Tuesday, 11 November 2014

The exhaust fell off just outside Glasgow, and we had to drive into the city to find a garage. After that, it was plain sailing, up the west coast, past Oban, and over the sea to Skye.

We camped by some ruins, high above a village, and caught mackerel, and cooked them on an open fire.

I slept a lot, uncharacteristically, and read, and was happy to laze about by the tent. For provisions, we drove to the small post office, mid way between this village and the next.

After Skye, up and up the west coast, then across and back down the east, and finally to Lindisfarne.

Strange secular pilgrimage. White Volvo estate with a dog gate and two dogs in tow. Intimacy and goodbye. We swam in a tern then back to eat luncheon meat and salad in that weird b&b, and giggled to the disapproving stares. Tasted whisky, smoky, with old men in tiny, loughside pubs. Rowed out to the seals, ate mussels and fish, and all the time, I was saying goodbye.

By the time we came back, there was nothing left to say.

Sunday, 19 October 2014

One Hundred and One

I lie in the bed, mainly alone, in this
room that is my last room. I like
the cot sides up, even though
I barely move now. It's safer.
And I like the tray pushed across
the bed, so I can reach things on it,
even though I don't really need them.
I'm thin, and frail, really just the
remnants of a person now. My arms
like sticks, like willow branches, and
my chest as flat as when I was
five years old.

Still, when Eve comes in, I smile.
She wakes me up (I sleep a lot).
She wakes me gently, and asks me,
would I like to see the dog?
The dog climbs onto a chair, and
pushes it's muzzle into my
useless hands, and I
touch it's head, and I laugh.
I laugh and laugh, and my hollow face
fills out, and for a moment, I'm
five years old again. Then I'm tired.
Times for cot sides up ( it's safer)
and time to sink back to sleep.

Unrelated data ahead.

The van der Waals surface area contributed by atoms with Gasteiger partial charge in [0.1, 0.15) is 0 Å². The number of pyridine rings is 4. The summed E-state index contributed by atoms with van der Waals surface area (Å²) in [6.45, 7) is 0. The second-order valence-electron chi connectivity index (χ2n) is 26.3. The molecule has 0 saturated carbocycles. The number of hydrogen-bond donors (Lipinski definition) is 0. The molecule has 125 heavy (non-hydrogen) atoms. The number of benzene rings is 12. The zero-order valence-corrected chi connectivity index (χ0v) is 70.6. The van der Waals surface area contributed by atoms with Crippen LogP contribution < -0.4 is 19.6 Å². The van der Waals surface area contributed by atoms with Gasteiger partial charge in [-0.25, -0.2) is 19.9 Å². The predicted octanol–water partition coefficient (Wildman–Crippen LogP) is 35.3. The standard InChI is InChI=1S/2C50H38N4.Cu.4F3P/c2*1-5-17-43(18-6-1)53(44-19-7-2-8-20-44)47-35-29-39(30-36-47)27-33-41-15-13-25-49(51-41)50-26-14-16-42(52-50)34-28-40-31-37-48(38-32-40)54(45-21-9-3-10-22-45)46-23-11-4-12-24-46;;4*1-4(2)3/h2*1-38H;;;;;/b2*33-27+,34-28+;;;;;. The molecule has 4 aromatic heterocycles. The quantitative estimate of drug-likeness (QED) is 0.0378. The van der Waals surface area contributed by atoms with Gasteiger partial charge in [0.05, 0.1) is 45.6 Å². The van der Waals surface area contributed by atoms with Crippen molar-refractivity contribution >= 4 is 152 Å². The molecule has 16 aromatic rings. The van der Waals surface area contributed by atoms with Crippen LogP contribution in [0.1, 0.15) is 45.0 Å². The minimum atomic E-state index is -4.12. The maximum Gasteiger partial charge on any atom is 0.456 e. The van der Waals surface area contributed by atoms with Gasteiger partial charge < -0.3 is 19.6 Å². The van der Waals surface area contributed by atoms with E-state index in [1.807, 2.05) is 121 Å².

I sleep most of the time now.
Like a baby.

Sunday in October

Thursday, 2 October 2014


in his arms
all night
taping a matchstick in the diary
floating high
trouble trouble trouble
dripping down
holding hands
and waiting
for the phone
for the bus
and belonging
at a bus stop
at a party
at home
eating ice cream and jelly
held firm
held fast
first love

Thursday, 18 September 2014

The Final Round

Sitting in the hotel foyer for safety,
we talk and talk and talk;
endlessly going over the same old ground;
round and round in circles.

We've been there since nine am.
At three in the afternoon, exhausted,
you fall asleep, leaving me hoping,
believing, we've reached a way forward.

We're in a Marriot, a nice one,
on a golf course, and we've had
morning coffee and lunch, sitting
safely in the foyer.

Time now, when you wake, to go home,
and try to start again (again):
So many new beginnings.
Time now to go home.

This is the last negotiation. We don't
know it yet, but this is the last round
either of us will have the stomach for.
Next step an ending.

I order tea, while you sleep upright,
in the striped wing chair,
and flick through the complimentary paper.
I'll wake you up soon.

I'm exhausted too, and carefully
fold away my lists of issues
back into my bag.
So many issues.

The hotel foyer's safe.
We've both been civilised,
behaved appropriately here,
in the public eye.

I ask for the bill, and fold the paper,
and shake you gently awake,
and we gather ourselves together
for our last new start.

Sent from my iPhone

Tuesday, 19 August 2014

Walls Tumble

And now you are connected to everything that ever was and everything that ever will be. And Joshua calls and the walls of Jericho tumble down. A line runs through history, and you are here, and he is there, but both of you have always been, will always be. Joshua cries, and I feel walls tumble, and ages pass, and all things are made holy as this mighty grandchild arrives.

On the arrival of Joshua, 18.8.14

Sunday, 17 August 2014

A Kind of Prayer

Sitting still in the forest is a kind of prayer. Each tree has a different voice, as the wind stirs its branches, and I listen in, on an endless, age old conversation. It starts to my right with  a deep deep hum, then encircles me, thrum, thrum, all around. Breeze on my face. A woodpigeon calls. Distant cars. 

Tuesday, 12 August 2014

One Good Reason

Give me a reason, give me one good reason why I should
never again, they said, this will never happen again
and the bride wore white and the groom wore black and
they all lived together in a little row boat clap clap - clap your hands
and warm them at the fire
we'll have pilchards on toast;
in the microphone, out the microphone, three bags full
Hold them to account